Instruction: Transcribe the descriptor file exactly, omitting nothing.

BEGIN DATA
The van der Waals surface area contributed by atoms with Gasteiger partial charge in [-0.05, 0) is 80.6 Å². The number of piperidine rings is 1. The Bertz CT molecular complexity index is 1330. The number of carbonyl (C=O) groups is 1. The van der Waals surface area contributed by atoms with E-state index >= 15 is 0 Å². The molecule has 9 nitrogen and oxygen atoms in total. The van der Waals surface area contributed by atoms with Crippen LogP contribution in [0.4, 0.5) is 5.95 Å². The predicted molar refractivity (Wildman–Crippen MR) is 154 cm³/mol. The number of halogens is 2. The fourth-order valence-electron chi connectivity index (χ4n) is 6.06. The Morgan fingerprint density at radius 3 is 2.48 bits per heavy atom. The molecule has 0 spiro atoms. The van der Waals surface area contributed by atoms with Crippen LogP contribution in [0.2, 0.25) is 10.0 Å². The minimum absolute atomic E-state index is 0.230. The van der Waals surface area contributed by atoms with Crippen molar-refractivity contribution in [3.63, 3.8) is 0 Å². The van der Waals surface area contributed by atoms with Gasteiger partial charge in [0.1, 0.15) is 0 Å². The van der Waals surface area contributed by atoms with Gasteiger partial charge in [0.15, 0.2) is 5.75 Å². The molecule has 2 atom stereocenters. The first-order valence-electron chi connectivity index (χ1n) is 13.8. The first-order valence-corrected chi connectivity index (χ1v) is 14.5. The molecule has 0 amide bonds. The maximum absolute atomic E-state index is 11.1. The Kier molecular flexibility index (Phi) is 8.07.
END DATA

The van der Waals surface area contributed by atoms with Gasteiger partial charge in [-0.05, 0) is 80.6 Å². The number of piperidine rings is 1. The Bertz CT molecular complexity index is 1330. The number of carbonyl (C=O) groups is 1. The van der Waals surface area contributed by atoms with E-state index >= 15 is 0 Å². The molecule has 9 nitrogen and oxygen atoms in total. The van der Waals surface area contributed by atoms with Crippen LogP contribution in [0.4, 0.5) is 5.95 Å². The predicted molar refractivity (Wildman–Crippen MR) is 154 cm³/mol. The number of halogens is 2. The fourth-order valence-electron chi connectivity index (χ4n) is 6.06. The Morgan fingerprint density at radius 3 is 2.48 bits per heavy atom. The molecule has 0 spiro atoms. The van der Waals surface area contributed by atoms with Crippen LogP contribution in [0.2, 0.25) is 10.0 Å². The minimum absolute atomic E-state index is 0.230. The van der Waals surface area contributed by atoms with Crippen molar-refractivity contribution in [3.63, 3.8) is 0 Å². The van der Waals surface area contributed by atoms with Gasteiger partial charge in [0.1, 0.15) is 0 Å². The van der Waals surface area contributed by atoms with Gasteiger partial charge in [0.15, 0.2) is 5.75 Å². The molecule has 2 atom stereocenters. The first-order valence-electron chi connectivity index (χ1n) is 13.8. The first-order valence-corrected chi connectivity index (χ1v) is 14.5. The molecule has 0 amide bonds. The maximum absolute atomic E-state index is 11.1. The Kier molecular flexibility index (Phi) is 8.07.